Texas groups that help vulnerable populations must certify they are not violating immigration laws

KERA has learned that when these organizations receive funds administered by the Governor’s Office, they must certify that they are not violating immigration laws.

Failure to meet the requirements set forth in a five-paragraph document may result in the Office of the Governor terminating or revoking a grantee’s funding.

Organizations working with victims of domestic violence say they are concerned about the potential impact.

“I’ve spoken to a lot of leaders over the past few weeks who are concerned about this,” said Gloria Aguilera Terry, CEO of the Texas Council on Family Violence. “It’s scary.”

Terry said there are state and federal legal safeguards that require organizations like hers to minister to people regardless of their national origin.

“So if you read the document on the first pass, you think it’s preventing you from providing those services,” she said.

KERA News reached out to Gov. Abbott’s office Wednesday afternoon for comment. This story will be updated as soon as an answer is available.

The directive puts organizations working with risk groups in a dilemma. They must choose between helping clients – regardless of their citizenship status – or losing funds that could force them to cut back on services to others in need.

The requirements are contained in a document called the Certification and Assurance Form issued by the Public Security Bureau.

The form states that a grantee “has, and will not have, until August 31, 2023, or the end of the grant project period, no policies, procedures, or agreements (written or otherwise) that apply in any way to violations of immigration laws encourages, induces, seduces or supports.”

The receiving organization must also certify that it is not subject to any policy or practice that “encourages the concealment, harboring, or shielding from detection from justice of fugitives or aliens who have entered, entered, or remained in the United States illegally… “.

The form also requires that a grantee not adopt or enforce policies that prohibit them from enforcing immigration laws.

Terry’s organization represents a statewide coalition of nearly 100 community organizations throughout Texas. She said it was not an anomaly that conditions were placed on the funding. Sometimes this condition comes from the federal agency that allocates money to the state.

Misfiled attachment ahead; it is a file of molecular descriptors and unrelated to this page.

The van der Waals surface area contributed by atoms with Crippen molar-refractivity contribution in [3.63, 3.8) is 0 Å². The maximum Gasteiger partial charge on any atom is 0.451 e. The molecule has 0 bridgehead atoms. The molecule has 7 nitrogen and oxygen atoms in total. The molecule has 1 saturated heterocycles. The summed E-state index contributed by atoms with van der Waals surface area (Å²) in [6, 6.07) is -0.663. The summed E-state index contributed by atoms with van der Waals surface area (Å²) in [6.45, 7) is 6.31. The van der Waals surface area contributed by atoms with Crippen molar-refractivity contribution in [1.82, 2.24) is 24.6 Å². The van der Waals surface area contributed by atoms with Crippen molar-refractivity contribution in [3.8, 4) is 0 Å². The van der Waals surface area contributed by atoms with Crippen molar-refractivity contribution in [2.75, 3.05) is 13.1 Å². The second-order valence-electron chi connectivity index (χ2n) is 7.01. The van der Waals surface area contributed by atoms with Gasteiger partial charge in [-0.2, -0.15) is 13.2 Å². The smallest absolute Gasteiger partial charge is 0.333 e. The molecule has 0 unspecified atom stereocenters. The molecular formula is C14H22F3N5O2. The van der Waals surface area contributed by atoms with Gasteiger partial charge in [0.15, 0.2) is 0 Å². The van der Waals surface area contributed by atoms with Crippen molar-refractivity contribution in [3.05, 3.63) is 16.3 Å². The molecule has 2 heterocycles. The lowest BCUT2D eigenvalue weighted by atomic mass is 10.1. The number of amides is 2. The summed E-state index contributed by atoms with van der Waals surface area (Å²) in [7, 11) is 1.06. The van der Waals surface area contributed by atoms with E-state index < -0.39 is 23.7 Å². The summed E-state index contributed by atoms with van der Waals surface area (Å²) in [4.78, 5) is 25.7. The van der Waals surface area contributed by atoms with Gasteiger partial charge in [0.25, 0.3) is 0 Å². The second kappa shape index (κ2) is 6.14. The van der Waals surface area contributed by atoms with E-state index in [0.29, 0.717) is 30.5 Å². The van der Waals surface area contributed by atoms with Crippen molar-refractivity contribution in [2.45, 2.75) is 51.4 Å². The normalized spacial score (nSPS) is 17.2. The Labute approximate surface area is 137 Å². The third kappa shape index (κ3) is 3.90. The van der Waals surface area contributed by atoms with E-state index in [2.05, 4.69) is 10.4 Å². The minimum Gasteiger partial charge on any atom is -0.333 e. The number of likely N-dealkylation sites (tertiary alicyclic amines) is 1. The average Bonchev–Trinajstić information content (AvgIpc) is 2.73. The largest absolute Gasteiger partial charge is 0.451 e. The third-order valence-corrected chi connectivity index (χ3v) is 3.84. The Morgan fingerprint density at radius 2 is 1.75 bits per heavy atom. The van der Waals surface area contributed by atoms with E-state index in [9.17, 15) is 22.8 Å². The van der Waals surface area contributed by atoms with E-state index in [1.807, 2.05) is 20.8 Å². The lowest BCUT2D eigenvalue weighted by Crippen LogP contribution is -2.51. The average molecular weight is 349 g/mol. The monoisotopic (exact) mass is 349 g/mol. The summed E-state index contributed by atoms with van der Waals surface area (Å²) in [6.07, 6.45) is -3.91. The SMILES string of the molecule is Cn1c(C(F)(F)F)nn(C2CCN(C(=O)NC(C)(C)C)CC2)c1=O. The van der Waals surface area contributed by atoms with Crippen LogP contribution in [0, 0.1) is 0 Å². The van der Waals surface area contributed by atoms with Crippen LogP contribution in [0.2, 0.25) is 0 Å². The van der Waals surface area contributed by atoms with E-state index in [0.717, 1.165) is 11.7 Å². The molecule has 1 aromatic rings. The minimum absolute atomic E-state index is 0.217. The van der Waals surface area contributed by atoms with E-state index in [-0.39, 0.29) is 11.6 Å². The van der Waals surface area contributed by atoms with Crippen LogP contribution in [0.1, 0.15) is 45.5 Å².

But she said this language is different.

Terry has had several conversations with Abbott’s office to try to understand what the condition means.

“What they conveyed to me is that this is an assurance they’ve had with their other grantee types — mostly law enforcement — for at least three years, and they’re trying to create consistency across all funding streams, grantee types,” Terry said .

Terry and others say signing this form sends the wrong message and gets to the heart of their work – protecting people, often in life-threatening situations, regardless of their background.

“It forces us to consider that unless they receive this funding, most agencies will not be able to successfully serve their communities,” she said. “But signing this document feels like we are jeopardizing our value for money.”

Kathryn Jacob, President and CEO of Safe Haven of Tarrant County, said she was confused when she read the document and realized she had to sign it.

“What we’re essentially promising is that there will be no so-called barriers to entry,” Jacob said. “We can’t say, ‘You have to have red hair to stay here.’ There can be no barriers, so if you are a victim fleeing domestic violence… no matter what race, what gender, anything, it is our duty to serve you in any way.”

In fact, organizations like these have been helping immigrants who are victims of domestic violence who are undocumented. Such victims are sometimes eligible to apply for special visas specifically for survivors of human trafficking or other situations.

Jacob also points out that when someone seeks shelter in Safe Haven, that person does not do a background check. But her organization cooperates with law enforcement when necessary.

“Although we will never release names or identifying information of people in shelters – because it is our primary means of protecting someone, it is not our job to shelter refugees.”

Do you have a tip? Email Stella M. Chávez to [email protected]. You can follow Stella on Twitter @stellamchavez.

KERA News is made possible by the generosity of our members. If you find this coverage valuable, consider it make a tax-deductible gift today. Many Thanks.

Copyright 2022 Kera. To see more visit KERA.